Investing Answers Building and Protecting Your Wealth through Education Publisher of The Next Banks That Could Fail
Investing Answers Building and Protecting Your Wealth through Education Publisher of The Next Banks That Could Fail

Gross Earnings

What it is:

Also called gross income, gross earnings are income before taxes or adjustments. In the accounting world, gross earnings are usually the same thing as gross profit (that is, revenue minus cost of goods sold).
 

How it works (Example):

Let's assume restaurant chain XYZ sold $1 million worth of food last year. The cost of that food was $330,000. Thus, the company's gross earnings are $1 million - $330,000 = $670,000.

Let's also assume John Doe gets a job that pays $1,000 a week. Though he only brings home $750 due to payroll taxes, his gross earnings are $1,000.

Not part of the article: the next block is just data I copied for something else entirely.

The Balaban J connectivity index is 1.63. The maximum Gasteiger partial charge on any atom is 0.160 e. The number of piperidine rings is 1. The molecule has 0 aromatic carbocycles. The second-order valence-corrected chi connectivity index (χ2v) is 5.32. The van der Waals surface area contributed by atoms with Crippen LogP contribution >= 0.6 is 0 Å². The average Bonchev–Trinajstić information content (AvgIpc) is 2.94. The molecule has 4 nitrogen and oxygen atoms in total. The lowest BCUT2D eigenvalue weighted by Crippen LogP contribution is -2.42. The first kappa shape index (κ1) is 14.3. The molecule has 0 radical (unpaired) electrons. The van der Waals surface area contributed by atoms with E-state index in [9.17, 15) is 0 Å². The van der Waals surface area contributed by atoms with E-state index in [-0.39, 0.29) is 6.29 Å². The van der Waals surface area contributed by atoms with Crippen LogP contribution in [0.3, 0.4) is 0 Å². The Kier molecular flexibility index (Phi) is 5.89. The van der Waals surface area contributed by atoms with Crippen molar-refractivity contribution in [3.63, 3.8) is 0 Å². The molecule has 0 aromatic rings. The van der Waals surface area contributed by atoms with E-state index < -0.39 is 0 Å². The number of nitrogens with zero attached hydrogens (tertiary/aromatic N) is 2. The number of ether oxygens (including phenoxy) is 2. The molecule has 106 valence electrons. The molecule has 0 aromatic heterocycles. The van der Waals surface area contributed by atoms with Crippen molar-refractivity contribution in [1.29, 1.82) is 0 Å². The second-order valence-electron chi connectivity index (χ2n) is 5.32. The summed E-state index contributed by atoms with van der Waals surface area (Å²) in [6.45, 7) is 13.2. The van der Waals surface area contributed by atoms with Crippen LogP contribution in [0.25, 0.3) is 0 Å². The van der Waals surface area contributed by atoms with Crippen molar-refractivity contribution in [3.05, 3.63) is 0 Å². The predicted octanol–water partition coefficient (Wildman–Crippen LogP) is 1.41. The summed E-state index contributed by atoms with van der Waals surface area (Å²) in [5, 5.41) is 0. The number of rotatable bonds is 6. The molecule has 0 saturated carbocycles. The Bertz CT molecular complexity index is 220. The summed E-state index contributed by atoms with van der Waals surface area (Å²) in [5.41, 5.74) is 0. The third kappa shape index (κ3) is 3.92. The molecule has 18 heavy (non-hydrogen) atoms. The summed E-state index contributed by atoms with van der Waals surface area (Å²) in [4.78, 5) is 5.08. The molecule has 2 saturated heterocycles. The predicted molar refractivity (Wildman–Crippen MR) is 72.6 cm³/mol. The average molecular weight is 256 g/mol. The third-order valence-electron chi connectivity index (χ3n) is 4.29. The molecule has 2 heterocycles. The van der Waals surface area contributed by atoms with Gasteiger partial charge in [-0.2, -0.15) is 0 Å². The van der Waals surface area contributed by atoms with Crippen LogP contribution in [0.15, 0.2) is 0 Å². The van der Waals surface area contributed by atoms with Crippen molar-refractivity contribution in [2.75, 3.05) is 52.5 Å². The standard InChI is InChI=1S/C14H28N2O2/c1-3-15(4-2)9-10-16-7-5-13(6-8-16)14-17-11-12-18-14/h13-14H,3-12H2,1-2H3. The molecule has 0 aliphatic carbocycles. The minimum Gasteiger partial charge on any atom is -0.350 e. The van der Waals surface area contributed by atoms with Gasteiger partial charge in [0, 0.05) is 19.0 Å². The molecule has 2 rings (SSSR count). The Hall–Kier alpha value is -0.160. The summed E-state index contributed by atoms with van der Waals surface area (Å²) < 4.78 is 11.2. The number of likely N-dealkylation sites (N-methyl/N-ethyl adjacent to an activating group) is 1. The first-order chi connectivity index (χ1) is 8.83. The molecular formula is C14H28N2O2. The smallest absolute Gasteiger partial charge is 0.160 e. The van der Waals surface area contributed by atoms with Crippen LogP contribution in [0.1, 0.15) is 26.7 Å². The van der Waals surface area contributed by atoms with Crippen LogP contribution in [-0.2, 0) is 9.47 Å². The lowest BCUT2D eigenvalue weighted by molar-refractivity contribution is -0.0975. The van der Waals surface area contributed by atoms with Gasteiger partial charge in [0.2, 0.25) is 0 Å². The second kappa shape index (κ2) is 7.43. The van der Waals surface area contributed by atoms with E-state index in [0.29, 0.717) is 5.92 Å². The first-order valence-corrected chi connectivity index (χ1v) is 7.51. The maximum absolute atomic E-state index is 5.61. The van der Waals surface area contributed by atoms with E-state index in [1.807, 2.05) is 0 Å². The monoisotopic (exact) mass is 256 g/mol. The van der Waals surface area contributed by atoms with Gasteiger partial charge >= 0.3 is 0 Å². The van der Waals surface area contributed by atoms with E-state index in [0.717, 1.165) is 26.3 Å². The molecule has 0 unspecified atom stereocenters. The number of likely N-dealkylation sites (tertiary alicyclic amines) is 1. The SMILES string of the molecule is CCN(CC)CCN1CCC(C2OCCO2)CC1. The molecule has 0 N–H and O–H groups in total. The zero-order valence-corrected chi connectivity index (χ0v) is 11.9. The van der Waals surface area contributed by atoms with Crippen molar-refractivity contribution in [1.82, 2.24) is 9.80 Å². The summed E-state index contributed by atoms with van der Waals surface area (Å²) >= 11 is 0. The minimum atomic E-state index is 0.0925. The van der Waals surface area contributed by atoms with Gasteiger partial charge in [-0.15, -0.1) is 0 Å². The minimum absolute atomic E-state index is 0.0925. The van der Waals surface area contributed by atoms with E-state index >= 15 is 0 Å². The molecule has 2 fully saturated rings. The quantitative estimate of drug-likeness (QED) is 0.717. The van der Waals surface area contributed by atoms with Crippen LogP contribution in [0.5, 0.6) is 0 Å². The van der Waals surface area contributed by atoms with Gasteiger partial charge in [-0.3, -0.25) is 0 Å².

Why it Matters:

Gross earnings do not exclude the cost of goods sold, general and administrative expenses, or other costs (those are typically incorporated in the operating income calculation).

For individuals, gross earnings are not the same as taxable income. For example, if John used $250 of his $1,000 a week to invest in his 401(k) plan, his gross earnings would be $1,000 but his taxable income would be $750.

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